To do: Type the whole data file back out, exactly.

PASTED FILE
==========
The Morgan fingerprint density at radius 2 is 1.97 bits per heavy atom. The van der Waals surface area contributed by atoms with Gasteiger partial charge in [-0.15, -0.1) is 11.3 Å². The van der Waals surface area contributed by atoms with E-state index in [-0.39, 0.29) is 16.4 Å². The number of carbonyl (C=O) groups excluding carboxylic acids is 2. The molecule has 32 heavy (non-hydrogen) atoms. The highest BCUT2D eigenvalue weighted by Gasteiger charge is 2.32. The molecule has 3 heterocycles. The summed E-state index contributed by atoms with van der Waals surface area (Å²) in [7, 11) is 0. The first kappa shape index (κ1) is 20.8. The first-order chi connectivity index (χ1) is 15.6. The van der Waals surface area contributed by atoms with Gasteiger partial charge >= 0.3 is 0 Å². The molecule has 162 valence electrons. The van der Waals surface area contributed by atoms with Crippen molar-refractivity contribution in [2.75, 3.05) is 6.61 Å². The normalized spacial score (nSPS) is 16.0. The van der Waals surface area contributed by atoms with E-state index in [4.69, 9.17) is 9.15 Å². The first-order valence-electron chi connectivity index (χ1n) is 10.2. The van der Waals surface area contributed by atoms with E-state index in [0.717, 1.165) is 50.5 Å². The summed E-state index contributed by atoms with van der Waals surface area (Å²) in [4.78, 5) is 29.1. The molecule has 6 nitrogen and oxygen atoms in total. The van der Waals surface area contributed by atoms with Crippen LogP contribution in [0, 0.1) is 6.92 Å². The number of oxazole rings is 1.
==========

The Morgan fingerprint density at radius 2 is 1.97 bits per heavy atom. The van der Waals surface area contributed by atoms with Gasteiger partial charge in [-0.15, -0.1) is 11.3 Å². The van der Waals surface area contributed by atoms with E-state index in [-0.39, 0.29) is 16.4 Å². The number of carbonyl (C=O) groups excluding carboxylic acids is 2. The molecule has 32 heavy (non-hydrogen) atoms. The highest BCUT2D eigenvalue weighted by Gasteiger charge is 2.32. The molecule has 3 heterocycles. The summed E-state index contributed by atoms with van der Waals surface area (Å²) in [7, 11) is 0. The first kappa shape index (κ1) is 20.8. The first-order chi connectivity index (χ1) is 15.6. The van der Waals surface area contributed by atoms with Gasteiger partial charge >= 0.3 is 0 Å². The molecule has 162 valence electrons. The van der Waals surface area contributed by atoms with Crippen molar-refractivity contribution in [2.75, 3.05) is 6.61 Å². The normalized spacial score (nSPS) is 16.0. The van der Waals surface area contributed by atoms with E-state index in [4.69, 9.17) is 9.15 Å². The first-order valence-electron chi connectivity index (χ1n) is 10.2. The van der Waals surface area contributed by atoms with E-state index in [0.717, 1.165) is 50.5 Å². The summed E-state index contributed by atoms with van der Waals surface area (Å²) in [4.78, 5) is 29.1. The molecule has 6 nitrogen and oxygen atoms in total. The van der Waals surface area contributed by atoms with Crippen LogP contribution in [0, 0.1) is 6.92 Å². The number of oxazole rings is 1.